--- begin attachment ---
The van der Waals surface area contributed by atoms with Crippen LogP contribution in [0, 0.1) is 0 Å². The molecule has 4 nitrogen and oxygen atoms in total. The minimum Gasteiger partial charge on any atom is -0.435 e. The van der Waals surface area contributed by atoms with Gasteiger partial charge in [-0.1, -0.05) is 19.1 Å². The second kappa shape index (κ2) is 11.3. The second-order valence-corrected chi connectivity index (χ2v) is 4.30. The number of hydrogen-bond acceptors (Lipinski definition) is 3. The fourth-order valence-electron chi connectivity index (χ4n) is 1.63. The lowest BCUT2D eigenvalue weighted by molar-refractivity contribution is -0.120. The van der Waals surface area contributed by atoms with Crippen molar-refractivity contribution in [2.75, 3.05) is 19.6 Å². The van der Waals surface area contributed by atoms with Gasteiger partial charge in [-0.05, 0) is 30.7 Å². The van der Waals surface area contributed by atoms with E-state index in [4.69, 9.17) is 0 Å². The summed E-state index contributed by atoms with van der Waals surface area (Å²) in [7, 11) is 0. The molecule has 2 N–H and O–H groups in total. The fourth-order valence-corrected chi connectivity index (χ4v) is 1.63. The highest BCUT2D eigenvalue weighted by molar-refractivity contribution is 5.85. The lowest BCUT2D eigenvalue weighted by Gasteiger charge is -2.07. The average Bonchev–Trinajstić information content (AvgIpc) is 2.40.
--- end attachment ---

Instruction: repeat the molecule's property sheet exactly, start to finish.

The van der Waals surface area contributed by atoms with Crippen LogP contribution in [0, 0.1) is 0 Å². The molecule has 4 nitrogen and oxygen atoms in total. The minimum Gasteiger partial charge on any atom is -0.435 e. The van der Waals surface area contributed by atoms with Gasteiger partial charge in [-0.1, -0.05) is 19.1 Å². The second kappa shape index (κ2) is 11.3. The second-order valence-corrected chi connectivity index (χ2v) is 4.30. The number of hydrogen-bond acceptors (Lipinski definition) is 3. The fourth-order valence-electron chi connectivity index (χ4n) is 1.63. The lowest BCUT2D eigenvalue weighted by molar-refractivity contribution is -0.120. The van der Waals surface area contributed by atoms with Crippen molar-refractivity contribution in [2.75, 3.05) is 19.6 Å². The van der Waals surface area contributed by atoms with Gasteiger partial charge in [-0.05, 0) is 30.7 Å². The van der Waals surface area contributed by atoms with E-state index in [4.69, 9.17) is 0 Å². The summed E-state index contributed by atoms with van der Waals surface area (Å²) in [7, 11) is 0. The molecule has 2 N–H and O–H groups in total. The fourth-order valence-corrected chi connectivity index (χ4v) is 1.63. The highest BCUT2D eigenvalue weighted by molar-refractivity contribution is 5.85. The lowest BCUT2D eigenvalue weighted by Gasteiger charge is -2.07. The average Bonchev–Trinajstić information content (AvgIpc) is 2.40.